To do for the whole excel files, we just write a for loop and save the into a list as seen below. Noticed that I used rsplit() function to get the file names to print it along its corresponding row count.

import pandas as pd
row_count_list = []
for xls_file in xlsx_files:
    df = pd.read_excel(xls_file)
    row_count = len(df.index)
    
    file_name = xls_file.rsplit('\\', 1)[1]
    
    file_details = file_name, row_count
    
    row_count_list.append(file_details)
    
print (row_count_list)



That is it!


P.S: You could easily extend the script above to do many other thing with the files. An example will be to merge all the files into one file using the pandas concat() method. So, instead of appending the file names and the row counts, we will simply append the dataframe as seen below.

df_list = []
for xls_file in xlsx_files:
    df = pd.read_excel(xls_file)
    
    df_list.append(df)
    
merge_df = pd.concat(df_list)

Thursday, August 8, 2019

Split string at the last occurrence of a string


I have a list of strings with varying length. However, the each string always end with certain same information (country in this case) as seen below.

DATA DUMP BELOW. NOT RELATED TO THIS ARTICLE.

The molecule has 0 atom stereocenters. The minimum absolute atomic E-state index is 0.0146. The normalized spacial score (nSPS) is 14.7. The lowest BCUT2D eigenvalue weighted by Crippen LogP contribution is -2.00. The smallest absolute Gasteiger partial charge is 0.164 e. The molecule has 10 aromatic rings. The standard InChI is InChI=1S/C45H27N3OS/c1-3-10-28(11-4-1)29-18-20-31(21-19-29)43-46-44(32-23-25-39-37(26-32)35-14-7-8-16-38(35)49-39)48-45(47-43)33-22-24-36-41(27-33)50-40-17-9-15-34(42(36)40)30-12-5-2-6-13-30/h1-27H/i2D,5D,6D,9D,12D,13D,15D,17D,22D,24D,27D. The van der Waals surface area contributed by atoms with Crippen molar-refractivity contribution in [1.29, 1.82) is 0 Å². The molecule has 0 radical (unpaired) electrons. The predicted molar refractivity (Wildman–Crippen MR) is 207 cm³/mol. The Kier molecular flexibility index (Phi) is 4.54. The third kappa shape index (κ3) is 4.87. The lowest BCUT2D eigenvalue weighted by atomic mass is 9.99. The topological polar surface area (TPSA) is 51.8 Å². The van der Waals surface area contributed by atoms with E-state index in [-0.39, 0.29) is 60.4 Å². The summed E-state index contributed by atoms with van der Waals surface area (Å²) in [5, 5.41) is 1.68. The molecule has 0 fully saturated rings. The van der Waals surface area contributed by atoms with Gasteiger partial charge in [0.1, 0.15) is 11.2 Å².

data_list = ['Adams Smith, white, UK', 
             'Samuel Tom, Black, 29 leen st. NY, USA', 
             'Yaks Ramson, New Student, Yet to register, Romania']
    

As you can see, there are three items in the list and each item ends with a country name after a comma (,) sign.

When you loop through the items, you can split each item by comma like this: item.split(','). However, this isn't what I wanted, I want to split just at the last comma. In other words, I want to plit each of the string at the last occurrence of the comma (,) sign.

So, here the solution is to use a list method call rsplit(',', 1), which accept a second argument that tells how many times you want to split a string. Here I want to split the string just once, so my script will look like this...